By Andrew Pillow
Are you tired of hearing about Black Panther yet? Well, get used to it. Black Panther is smashing box office records and as crazy as it seems, the movie is having an even bigger impact on culture at large. Black Panther is making waves everywhere from the runway to the all-star game.
If the movie can have an impact on music, fashion, and sports then maybe education can get in on the act.
Teachers and schools need to get in on the action and start utilizing the popularity of the movie in their classrooms. That means more than just taking students to see the movie. There are a number of ways educators can accomplish this:
1. Comics and Literacy
This is the perfect time to infuse some comic books or graphic novels into choice reading blocks. Comics and graphic novels are a great way to engage children in reading. Older children and teens, who hate novels, often find that books with pictures make reading more palatable even if the actual subject matter is more difficult.
This is an area where I have personal experience. I was a reluctant reader. Reluctant in the sense that I wasn’t fond of The Bluest Eye, or To Kill a Mockingbird, but I found refuge in the sports section and in comic books, specifically “Black Panther.” (As a matter of fact those are mine in the picture.)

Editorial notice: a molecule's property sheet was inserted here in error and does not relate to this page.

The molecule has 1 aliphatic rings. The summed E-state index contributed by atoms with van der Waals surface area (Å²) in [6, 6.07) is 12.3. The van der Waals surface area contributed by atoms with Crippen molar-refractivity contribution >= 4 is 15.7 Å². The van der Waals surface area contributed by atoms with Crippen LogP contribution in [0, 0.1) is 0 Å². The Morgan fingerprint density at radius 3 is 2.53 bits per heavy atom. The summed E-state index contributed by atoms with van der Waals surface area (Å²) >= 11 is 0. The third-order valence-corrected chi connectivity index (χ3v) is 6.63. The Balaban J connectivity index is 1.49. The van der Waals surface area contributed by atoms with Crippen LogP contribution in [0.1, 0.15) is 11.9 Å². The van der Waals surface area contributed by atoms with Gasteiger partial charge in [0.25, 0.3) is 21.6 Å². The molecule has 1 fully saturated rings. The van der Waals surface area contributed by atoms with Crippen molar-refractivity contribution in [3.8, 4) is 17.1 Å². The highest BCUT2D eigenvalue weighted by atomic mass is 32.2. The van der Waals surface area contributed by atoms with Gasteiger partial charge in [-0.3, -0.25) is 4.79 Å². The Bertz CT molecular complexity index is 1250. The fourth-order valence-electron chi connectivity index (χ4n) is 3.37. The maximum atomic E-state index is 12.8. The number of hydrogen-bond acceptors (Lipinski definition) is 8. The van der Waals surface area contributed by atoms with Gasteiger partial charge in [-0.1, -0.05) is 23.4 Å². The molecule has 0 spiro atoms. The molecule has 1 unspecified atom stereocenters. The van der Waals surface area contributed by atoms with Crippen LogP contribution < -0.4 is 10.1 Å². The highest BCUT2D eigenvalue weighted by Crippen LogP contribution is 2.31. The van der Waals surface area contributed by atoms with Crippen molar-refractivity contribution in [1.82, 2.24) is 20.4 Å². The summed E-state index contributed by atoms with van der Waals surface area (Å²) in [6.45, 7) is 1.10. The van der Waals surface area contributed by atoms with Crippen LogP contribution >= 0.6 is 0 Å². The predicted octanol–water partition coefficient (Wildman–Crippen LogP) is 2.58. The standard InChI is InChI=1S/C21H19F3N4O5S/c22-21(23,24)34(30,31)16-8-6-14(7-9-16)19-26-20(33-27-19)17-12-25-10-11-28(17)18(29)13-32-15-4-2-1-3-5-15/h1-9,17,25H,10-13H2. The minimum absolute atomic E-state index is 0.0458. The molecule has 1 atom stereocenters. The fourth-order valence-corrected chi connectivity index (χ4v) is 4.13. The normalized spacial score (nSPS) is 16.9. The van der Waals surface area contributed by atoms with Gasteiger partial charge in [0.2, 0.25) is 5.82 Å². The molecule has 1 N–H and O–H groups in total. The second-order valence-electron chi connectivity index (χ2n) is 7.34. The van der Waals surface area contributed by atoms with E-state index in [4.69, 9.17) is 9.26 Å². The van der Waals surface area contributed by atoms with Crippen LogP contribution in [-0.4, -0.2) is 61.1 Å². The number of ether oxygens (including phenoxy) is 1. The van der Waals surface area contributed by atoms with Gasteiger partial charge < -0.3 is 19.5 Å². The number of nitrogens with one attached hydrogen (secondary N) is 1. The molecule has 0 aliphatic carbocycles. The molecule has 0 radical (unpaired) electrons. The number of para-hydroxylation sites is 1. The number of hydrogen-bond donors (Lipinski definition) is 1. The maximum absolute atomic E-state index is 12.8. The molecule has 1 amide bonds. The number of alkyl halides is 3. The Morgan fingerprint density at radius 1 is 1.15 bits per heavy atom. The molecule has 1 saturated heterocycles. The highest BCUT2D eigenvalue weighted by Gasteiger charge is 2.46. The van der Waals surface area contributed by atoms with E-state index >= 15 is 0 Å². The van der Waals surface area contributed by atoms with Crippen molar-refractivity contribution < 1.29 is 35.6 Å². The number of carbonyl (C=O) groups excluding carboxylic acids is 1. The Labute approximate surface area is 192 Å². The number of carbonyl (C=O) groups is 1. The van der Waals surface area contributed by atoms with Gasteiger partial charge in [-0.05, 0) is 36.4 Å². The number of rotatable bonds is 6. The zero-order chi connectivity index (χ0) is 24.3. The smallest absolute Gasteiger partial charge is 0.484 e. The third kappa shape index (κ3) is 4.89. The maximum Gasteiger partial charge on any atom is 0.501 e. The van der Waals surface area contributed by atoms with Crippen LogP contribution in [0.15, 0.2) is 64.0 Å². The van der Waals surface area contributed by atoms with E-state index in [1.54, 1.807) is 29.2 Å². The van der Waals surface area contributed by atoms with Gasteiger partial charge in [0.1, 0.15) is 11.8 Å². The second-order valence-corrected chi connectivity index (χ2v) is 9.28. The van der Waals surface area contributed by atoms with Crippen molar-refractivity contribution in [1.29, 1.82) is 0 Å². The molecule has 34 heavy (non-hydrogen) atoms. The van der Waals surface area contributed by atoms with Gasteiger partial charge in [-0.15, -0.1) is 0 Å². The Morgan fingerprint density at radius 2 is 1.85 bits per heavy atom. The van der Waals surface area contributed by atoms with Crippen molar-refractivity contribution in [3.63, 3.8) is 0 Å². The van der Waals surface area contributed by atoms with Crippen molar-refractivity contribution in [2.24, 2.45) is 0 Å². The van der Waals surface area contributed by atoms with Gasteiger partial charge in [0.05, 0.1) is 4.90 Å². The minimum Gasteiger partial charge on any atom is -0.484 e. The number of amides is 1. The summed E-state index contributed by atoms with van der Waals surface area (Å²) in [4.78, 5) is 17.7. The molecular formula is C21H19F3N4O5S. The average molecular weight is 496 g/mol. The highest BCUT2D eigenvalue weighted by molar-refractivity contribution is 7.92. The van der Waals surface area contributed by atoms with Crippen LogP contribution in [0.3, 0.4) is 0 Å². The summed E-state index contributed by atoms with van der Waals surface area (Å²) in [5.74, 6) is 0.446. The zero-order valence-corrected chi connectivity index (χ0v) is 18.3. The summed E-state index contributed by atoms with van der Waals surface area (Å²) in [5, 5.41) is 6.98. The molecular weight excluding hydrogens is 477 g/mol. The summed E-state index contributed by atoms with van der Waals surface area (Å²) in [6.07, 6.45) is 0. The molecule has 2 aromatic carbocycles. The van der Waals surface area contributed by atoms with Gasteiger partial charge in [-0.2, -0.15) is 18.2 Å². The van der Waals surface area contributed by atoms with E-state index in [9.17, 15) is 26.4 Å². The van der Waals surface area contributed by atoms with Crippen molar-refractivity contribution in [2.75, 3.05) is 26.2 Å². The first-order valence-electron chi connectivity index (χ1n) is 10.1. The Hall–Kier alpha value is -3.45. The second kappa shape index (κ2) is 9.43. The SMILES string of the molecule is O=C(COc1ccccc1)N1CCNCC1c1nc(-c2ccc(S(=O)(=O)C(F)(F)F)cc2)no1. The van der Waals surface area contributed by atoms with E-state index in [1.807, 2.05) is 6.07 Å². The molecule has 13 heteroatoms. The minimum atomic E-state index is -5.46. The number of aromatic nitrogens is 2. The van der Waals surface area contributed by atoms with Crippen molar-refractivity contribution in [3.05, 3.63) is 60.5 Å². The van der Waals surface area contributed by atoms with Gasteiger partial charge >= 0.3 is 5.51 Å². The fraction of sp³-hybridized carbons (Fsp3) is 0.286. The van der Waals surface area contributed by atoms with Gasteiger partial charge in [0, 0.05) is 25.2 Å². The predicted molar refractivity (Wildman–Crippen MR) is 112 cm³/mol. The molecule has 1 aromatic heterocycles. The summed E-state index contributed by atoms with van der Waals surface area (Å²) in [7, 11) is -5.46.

I found it easier to get invested in because the main character looked like me. I snatched up every copy I came across. Over the years, I built a vast collection and later left them to collect dust as I moved on to actual novels. But after the movie came out, I decided to pull out the old collection and show my students. The comics have had the same effect on them as they did on me once upon a time.
2. African History and Culture
While the comic and movie are obviously fiction, we know for a fact that Stan Lee, Jack Kirby, and Ryan Coogler based some of the parts on real African culture. If you have any kind of unit on Africa or African culture, then there has NEVER been a better time to teach it.
Many schools have taken this opportunity to invite African storytellers and musicians. In some classes, they have read African proverbs and legends.
3. Writing and Creativity
Black Panther is a great film based on a great comic. Wouldn’t it be awesome if teachers took advantage of the opportunity and encouraged students to create their own stories?
In my class, I incorporate fanfiction. Students write their own stories using characters they already know from a popular show or movie. Then, they use the principles they learned from that experience to branch out and create stories of their own.
There are only so many times where something comes along popular enough to affect the classroom. Don’t let this opportunity slip by.